Secondly, Finstas allow users the freedom to curate several digital personae without the need for brand coherence. Young people may use Finstas to post “random streams of screenshots, memes and ugly selfies”, and dump content that is not congruent with their primary account so as to “protect [their] personal Instabrand”. In other words, this is “splintering as self-preservation”.

Thirdly, Finstas are a backlash against the picture-perfect pristine ecology of Instagram normativity, undoubtedly popularized by social media Influencers. Such separate, distinct, and unlinked accounts thus allows them to escape “the pressure to create a beautifully curated Instagram account”, rebel against the “overly stylized content shared by celebs and so-called influencers”, and expose the “artifice of normal social media”.

Multiple Instagram accounts are thus an overt signifier to young users that what once began as a subculture of subversive use has now moved into the mainstream, co-opted, promoted, and monetized by the platform itself.


2) Instagram’s multiple account prompt contradicts its parent company Facebook’s single account policy and real name policy

Facebook asserts that it is “against the Facebook Community Standards to maintain more than one personal account” since the social network is “a community where people use their authentic identities”. Shared or joint accounts are not allowed so users will “always know who [they are] connecting with”. Facebook also has a “real name policy”, which initially fixated on the notion that all users had a singular official/legal identity and are to use their “birth names” to register on the social network.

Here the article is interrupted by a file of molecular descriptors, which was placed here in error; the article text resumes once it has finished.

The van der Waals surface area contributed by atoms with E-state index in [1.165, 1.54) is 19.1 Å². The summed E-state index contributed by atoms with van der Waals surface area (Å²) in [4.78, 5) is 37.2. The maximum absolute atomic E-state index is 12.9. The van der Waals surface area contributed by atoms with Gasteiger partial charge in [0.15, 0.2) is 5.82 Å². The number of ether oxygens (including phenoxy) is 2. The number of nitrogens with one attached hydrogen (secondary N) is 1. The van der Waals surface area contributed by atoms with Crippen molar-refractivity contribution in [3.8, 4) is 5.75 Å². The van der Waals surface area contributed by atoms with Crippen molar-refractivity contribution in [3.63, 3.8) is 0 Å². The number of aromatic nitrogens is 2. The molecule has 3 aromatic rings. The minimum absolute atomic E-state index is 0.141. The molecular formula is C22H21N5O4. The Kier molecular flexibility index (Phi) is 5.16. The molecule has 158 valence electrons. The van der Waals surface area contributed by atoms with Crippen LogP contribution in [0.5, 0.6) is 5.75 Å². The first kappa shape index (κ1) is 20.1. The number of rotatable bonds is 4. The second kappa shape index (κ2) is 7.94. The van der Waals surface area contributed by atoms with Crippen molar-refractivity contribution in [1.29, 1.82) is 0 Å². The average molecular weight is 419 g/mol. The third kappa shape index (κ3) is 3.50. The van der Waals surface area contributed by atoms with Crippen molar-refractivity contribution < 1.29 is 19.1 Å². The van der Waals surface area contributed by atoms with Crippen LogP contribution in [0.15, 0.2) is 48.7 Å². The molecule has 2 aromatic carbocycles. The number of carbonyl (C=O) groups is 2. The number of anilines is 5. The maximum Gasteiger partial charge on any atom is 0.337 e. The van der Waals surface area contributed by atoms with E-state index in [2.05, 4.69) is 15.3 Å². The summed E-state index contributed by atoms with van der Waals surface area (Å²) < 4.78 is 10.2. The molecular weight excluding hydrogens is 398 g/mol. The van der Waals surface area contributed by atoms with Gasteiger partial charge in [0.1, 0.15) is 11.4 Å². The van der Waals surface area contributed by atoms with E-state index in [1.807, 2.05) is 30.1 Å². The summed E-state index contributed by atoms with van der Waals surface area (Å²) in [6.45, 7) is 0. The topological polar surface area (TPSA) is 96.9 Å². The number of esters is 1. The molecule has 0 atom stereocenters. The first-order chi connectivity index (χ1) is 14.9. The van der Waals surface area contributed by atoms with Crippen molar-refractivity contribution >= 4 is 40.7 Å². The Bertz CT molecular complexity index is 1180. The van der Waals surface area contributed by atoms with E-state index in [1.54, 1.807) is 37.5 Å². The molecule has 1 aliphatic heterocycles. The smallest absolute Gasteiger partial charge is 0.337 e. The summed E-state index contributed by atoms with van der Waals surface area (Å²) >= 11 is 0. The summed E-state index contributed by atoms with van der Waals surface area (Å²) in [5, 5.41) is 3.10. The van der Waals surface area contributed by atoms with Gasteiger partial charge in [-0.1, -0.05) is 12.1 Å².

But amidst the difficulty of verifying third party photo IDs, and the backlash from queer communities and other marginalized groups for whom digital pseudonymity is paramount for personal safety and self-actualization, the company responded to criticism and relaxed its policy to allow users to use “the name they go by in everyday life” to “keep our community safe”.

Where parent company Facebook is adamant and imposing about the singularity and coherence of its consumers’ the digital personae, it encourages its app Instagram to diverge and splinter at the opposite end of the singular-identity spectrum by encouraging users to play with self-presentation and selective audiencing. But why is this so? The singularity of Facebook profiles serves as self-documentation for the company’s database of users. A “real identity”, “real name”, “real life” policy ensures that Facebook is able to facilitate messages and ads from its clients efficiently and effectively to its targeted audience as appropriate.

On Instagram, however, the primary motivation for the network appears to be less the archival of membership and more the generation of digital content, no doubt stimulated by the free labour of its users. While Instagram does not legally own any content posted, its terms of use grants them the “non-exclusive, fully paid and royalty-free, transferable, sub-licensable, worldwide license to use the Content that you post on or through the Service”. Multiple Instagram accounts per user thus generate more free digital content for the network’s commercial use.


3) Instagram’s multiple account prompt verifies the rise of calibrated amateurism